Sign up for our Newsletter

Penney’s new book is based on her old “dirty” sketchbooks (Credit: Monique Singh-Roy)

Artistic memoir or how-to-book? It would appear that “My Dirty Sketchbooks: Used and abused for the love of art” is a bit of both, according to its author, North Fork artist Jacqueline Penney.

The idea for the book, Ms. Penney said, arose when a friend brought some family members to see her studio and they were fascinated by her old sketchbooks.

“I looked at all of them and thought about when I did this sketch, how I still have the picture of that painting — what a great book!” Ms. Penney said. “As soon as I said that, what went through my mind was my dirty sketchbooks. They’ve been used and abused for the love of art. That was it and I was determined that was going to be the name,” she said.

Ms. Penney is an award-winning artist and writer best known for her pastoral scenes and seascapes. The recipient of a scholarship to the Phoenix School of Design in New York City, she has studied at Black Mountain College in North Carolina and The Institute of Design in Chicago.

Ms. Penney paints mostly with acrylics, but she’s also worked with watercolors and oils. Besides painting and writing, she has taught various art classes over the years. Now 85, she only takes on the occasional student in her sunny Cutchogue studio.

The author of three books about learning to paint, Ms. Penney has also co-authored a book on meditation and penned the memoir “Me Painting Me.” Her latest,  “My Dirty Sketchbooks,” is a collection of the personal sketches, photographs and paintings she has drawn inspiration from over the years.

“It starts out about my sketchbooks and how they look next to the finished painting,” she said. “Most people don’t realize how a painting is done. If you’re a well-trained artist, this is what you do.”

Penney's original sketch of a New Suffolk house that inspired her painting "New Suffolk Laundry"
Penney’s original sketch of a New Suffolk house that inspired her painting “New Suffolk Laundry”

Ms. Penney has no qualms admitting that she’s publishing the book herself. 

“I did this myself; I’ll never make any money on it,” she said. “The publishers weren’t interested and I can understand why. There’s so much in there.”

“My Dirty Sketchbooks” contains more than old sketches and photos. It’s also a collection of the artist’s thoughts, musings and ideas, demonstrating how a sketch becomes a painting.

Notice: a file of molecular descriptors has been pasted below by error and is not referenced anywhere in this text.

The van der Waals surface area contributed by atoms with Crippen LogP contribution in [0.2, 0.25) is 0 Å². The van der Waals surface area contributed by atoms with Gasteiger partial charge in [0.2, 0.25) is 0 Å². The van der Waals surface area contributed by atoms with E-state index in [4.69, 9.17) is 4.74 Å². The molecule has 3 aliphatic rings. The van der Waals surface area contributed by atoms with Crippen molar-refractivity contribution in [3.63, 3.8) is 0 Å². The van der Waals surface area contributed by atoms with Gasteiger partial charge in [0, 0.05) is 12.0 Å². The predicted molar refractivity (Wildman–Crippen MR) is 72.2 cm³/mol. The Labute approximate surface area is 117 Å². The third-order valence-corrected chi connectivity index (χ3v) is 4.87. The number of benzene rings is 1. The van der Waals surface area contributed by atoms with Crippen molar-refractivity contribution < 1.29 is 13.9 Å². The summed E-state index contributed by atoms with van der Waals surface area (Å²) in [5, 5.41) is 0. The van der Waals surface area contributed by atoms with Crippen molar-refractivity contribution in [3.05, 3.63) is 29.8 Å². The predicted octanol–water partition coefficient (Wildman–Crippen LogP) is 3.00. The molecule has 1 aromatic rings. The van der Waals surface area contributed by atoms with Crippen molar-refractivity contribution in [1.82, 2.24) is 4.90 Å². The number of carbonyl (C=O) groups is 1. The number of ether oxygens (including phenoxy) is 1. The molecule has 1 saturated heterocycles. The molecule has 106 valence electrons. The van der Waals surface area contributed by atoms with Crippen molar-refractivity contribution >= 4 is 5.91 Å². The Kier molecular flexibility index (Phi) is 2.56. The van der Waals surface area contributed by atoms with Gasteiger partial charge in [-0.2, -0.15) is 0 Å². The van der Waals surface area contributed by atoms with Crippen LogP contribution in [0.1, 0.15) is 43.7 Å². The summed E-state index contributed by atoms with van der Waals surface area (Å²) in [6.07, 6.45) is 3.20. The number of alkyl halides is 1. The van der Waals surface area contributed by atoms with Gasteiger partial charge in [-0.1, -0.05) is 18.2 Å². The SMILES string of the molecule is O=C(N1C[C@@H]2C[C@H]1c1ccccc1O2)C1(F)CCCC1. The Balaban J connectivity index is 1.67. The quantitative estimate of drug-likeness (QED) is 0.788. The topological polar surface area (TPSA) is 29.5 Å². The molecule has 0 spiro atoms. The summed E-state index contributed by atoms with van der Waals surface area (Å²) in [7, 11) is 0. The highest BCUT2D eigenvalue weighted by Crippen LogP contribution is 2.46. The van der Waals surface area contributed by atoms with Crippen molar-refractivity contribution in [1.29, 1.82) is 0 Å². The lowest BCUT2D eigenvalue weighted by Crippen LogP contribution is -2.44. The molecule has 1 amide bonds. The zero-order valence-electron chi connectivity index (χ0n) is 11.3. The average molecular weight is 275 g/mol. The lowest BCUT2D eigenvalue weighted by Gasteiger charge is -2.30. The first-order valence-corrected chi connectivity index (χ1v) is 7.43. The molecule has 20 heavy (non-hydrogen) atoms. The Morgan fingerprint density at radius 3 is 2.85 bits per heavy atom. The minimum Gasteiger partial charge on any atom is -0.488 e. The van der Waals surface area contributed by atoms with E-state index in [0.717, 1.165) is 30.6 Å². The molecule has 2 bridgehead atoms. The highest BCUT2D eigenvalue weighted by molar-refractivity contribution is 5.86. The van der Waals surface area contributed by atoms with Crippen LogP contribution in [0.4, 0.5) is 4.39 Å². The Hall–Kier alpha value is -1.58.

Ms. Penney draws and writes about the people, places and things that inspire her. One of those inspirations is New Suffolk.

“I love that road that goes to New Suffolk and then if you take another road, it will take you back to Mattituck and it’s along the water,” she said.

Sometimes the most mundane things attract Ms. Penney’s interest. One sketch in her book depicts a New Suffolk house with laundry hanging outside. Ms. Penney sketched and painted it during a workshop about learning how to see more and be more daring by exploring other styles. 

Penney's finished painting "New Suffolk Laundry"
Penney’s finished painting “New Suffolk Laundry”

Learning how to see is very important to Ms. Penney, who insists it’s an imperative skill for artists. 

“While I’m doing the book, in walks a mother with her child who says, ‘My daughter wants to be an artist,’ ” she said, describing a recent meeting with a potential student. “I said to the daughter, ‘Come with me to the window; what do you see?’ She said she saw a window. ‘No,’ I said, ‘on the other side.’ ‘I see a tree,’ ” the girl said.

When Ms. Penney asked what else the girl saw, she said she didn’t understand.

“So I said, ‘Let me help you. There’s a tree. It has branches, and through the branches, you can see the road. Did you look across the street? There’s green grass and little yellow flowers and beyond that you can see the trees across the street.’ All you have to do is keep looking and learn how to see.”

Ms. Penney is still amazed at the world she sees outside her window.

“I look everywhere,” she said. “I look at people’s faces. I have a lousy memory because I’m 85, but I look at people’s faces and I can almost tell right away if I’m going to like a person.”

Ms. Penney has refused to let age slow her down, discussing how a recent book deal with Michaels craft stores will put one of her painting books into every store. She’s also in talks with a production company about giving them permission to use one of her paintings in an upcoming film. 

“I’ll be anything but normal because that’s who I am. If you can’t shock people into understanding something then you’re not a very good teacher,” she said. “I’m an artist first, but I want people to learn, to learn how to see. The whole thing is about learning and seeing and that’s what this book is about.”

Ms. Penney will sign copies of “My Dirty Sketchbooks” at 3 p.m. Saturday, Sept. 19, at Cutchogue New Suffolk Free Library

Jacqueline Penney in her Cutchogue studio (Credit: Monique Singh-Roy)
Jacqueline Penney in her Cutchogue studio
(Credit: Monique Singh-Roy)